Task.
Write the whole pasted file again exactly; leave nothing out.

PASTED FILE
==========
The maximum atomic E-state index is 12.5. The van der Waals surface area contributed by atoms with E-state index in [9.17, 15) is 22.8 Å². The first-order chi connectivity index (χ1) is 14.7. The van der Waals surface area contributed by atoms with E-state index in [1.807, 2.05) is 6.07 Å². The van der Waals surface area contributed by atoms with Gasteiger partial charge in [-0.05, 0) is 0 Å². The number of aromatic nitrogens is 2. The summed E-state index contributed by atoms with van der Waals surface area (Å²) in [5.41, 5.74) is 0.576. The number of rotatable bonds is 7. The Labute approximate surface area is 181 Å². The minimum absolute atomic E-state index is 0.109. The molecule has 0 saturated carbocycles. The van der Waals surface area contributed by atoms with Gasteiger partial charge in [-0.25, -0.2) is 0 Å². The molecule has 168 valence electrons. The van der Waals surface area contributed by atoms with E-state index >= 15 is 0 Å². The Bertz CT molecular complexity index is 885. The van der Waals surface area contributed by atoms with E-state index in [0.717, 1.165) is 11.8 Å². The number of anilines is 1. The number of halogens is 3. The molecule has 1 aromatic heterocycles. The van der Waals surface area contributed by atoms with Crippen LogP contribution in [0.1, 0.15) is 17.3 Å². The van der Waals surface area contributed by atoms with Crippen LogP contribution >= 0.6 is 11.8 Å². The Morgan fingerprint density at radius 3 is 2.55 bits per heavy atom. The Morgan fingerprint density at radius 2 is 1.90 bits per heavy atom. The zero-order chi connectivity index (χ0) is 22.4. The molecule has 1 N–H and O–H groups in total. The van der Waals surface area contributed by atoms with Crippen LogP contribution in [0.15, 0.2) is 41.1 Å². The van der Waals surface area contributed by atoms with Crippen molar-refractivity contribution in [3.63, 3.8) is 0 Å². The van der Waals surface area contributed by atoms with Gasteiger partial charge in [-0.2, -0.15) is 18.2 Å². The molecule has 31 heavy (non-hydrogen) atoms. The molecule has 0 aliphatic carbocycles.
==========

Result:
The maximum atomic E-state index is 12.5. The van der Waals surface area contributed by atoms with E-state index in [9.17, 15) is 22.8 Å². The first-order chi connectivity index (χ1) is 14.7. The van der Waals surface area contributed by atoms with E-state index in [1.807, 2.05) is 6.07 Å². The van der Waals surface area contributed by atoms with Gasteiger partial charge in [-0.05, 0) is 0 Å². The number of aromatic nitrogens is 2. The summed E-state index contributed by atoms with van der Waals surface area (Å²) in [5.41, 5.74) is 0.576. The number of rotatable bonds is 7. The Labute approximate surface area is 181 Å². The minimum absolute atomic E-state index is 0.109. The molecule has 0 saturated carbocycles. The van der Waals surface area contributed by atoms with Gasteiger partial charge in [-0.25, -0.2) is 0 Å². The molecule has 168 valence electrons. The van der Waals surface area contributed by atoms with E-state index >= 15 is 0 Å². The Bertz CT molecular complexity index is 885. The van der Waals surface area contributed by atoms with E-state index in [0.717, 1.165) is 11.8 Å². The number of anilines is 1. The number of halogens is 3. The molecule has 1 aromatic heterocycles. The van der Waals surface area contributed by atoms with Crippen LogP contribution in [0.1, 0.15) is 17.3 Å². The van der Waals surface area contributed by atoms with Crippen LogP contribution >= 0.6 is 11.8 Å². The Morgan fingerprint density at radius 3 is 2.55 bits per heavy atom. The Morgan fingerprint density at radius 2 is 1.90 bits per heavy atom. The zero-order chi connectivity index (χ0) is 22.4. The molecule has 1 N–H and O–H groups in total. The van der Waals surface area contributed by atoms with Crippen LogP contribution in [0.15, 0.2) is 41.1 Å². The van der Waals surface area contributed by atoms with Crippen molar-refractivity contribution in [3.63, 3.8) is 0 Å². The van der Waals surface area contributed by atoms with Gasteiger partial charge in [-0.2, -0.15) is 18.2 Å². The molecule has 31 heavy (non-hydrogen) atoms. The molecule has 0 aliphatic carbocycles.